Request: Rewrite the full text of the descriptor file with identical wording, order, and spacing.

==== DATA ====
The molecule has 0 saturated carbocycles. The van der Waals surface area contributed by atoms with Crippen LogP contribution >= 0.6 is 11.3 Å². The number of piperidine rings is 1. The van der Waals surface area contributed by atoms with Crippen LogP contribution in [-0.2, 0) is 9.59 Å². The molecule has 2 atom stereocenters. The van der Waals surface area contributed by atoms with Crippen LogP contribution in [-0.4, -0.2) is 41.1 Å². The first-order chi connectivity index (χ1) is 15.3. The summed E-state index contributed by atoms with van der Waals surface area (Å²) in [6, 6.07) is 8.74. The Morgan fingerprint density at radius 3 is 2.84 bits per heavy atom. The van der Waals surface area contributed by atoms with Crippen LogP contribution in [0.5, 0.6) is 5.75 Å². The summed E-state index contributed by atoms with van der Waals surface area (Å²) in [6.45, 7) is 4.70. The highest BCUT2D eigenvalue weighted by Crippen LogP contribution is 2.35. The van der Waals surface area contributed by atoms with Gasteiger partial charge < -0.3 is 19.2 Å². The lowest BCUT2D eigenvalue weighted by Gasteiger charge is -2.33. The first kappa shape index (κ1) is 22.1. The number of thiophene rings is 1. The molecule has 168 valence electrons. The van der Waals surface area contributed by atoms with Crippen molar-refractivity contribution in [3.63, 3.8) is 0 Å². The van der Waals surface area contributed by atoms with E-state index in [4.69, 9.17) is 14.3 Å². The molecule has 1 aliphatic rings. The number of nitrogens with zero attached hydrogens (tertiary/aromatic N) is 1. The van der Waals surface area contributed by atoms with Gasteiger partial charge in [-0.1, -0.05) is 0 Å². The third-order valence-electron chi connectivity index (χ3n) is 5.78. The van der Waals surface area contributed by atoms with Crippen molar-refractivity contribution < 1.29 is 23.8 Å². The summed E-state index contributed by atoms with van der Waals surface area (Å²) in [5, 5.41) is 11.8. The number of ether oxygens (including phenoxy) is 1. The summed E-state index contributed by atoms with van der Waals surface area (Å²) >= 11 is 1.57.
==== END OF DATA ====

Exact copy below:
The molecule has 0 saturated carbocycles. The van der Waals surface area contributed by atoms with Crippen LogP contribution >= 0.6 is 11.3 Å². The number of piperidine rings is 1. The van der Waals surface area contributed by atoms with Crippen LogP contribution in [-0.2, 0) is 9.59 Å². The molecule has 2 atom stereocenters. The van der Waals surface area contributed by atoms with Crippen LogP contribution in [-0.4, -0.2) is 41.1 Å². The first-order chi connectivity index (χ1) is 15.3. The summed E-state index contributed by atoms with van der Waals surface area (Å²) in [6, 6.07) is 8.74. The Morgan fingerprint density at radius 3 is 2.84 bits per heavy atom. The van der Waals surface area contributed by atoms with Crippen LogP contribution in [0.5, 0.6) is 5.75 Å². The summed E-state index contributed by atoms with van der Waals surface area (Å²) in [6.45, 7) is 4.70. The highest BCUT2D eigenvalue weighted by Crippen LogP contribution is 2.35. The van der Waals surface area contributed by atoms with Gasteiger partial charge < -0.3 is 19.2 Å². The lowest BCUT2D eigenvalue weighted by Gasteiger charge is -2.33. The first kappa shape index (κ1) is 22.1. The number of thiophene rings is 1. The molecule has 168 valence electrons. The van der Waals surface area contributed by atoms with Crippen molar-refractivity contribution in [3.63, 3.8) is 0 Å². The van der Waals surface area contributed by atoms with E-state index in [4.69, 9.17) is 14.3 Å². The molecule has 1 aliphatic rings. The number of nitrogens with zero attached hydrogens (tertiary/aromatic N) is 1. The van der Waals surface area contributed by atoms with Gasteiger partial charge in [-0.1, -0.05) is 0 Å². The third-order valence-electron chi connectivity index (χ3n) is 5.78. The van der Waals surface area contributed by atoms with Crippen molar-refractivity contribution < 1.29 is 23.8 Å². The summed E-state index contributed by atoms with van der Waals surface area (Å²) in [5, 5.41) is 11.8. The number of ether oxygens (including phenoxy) is 1. The summed E-state index contributed by atoms with van der Waals surface area (Å²) >= 11 is 1.57.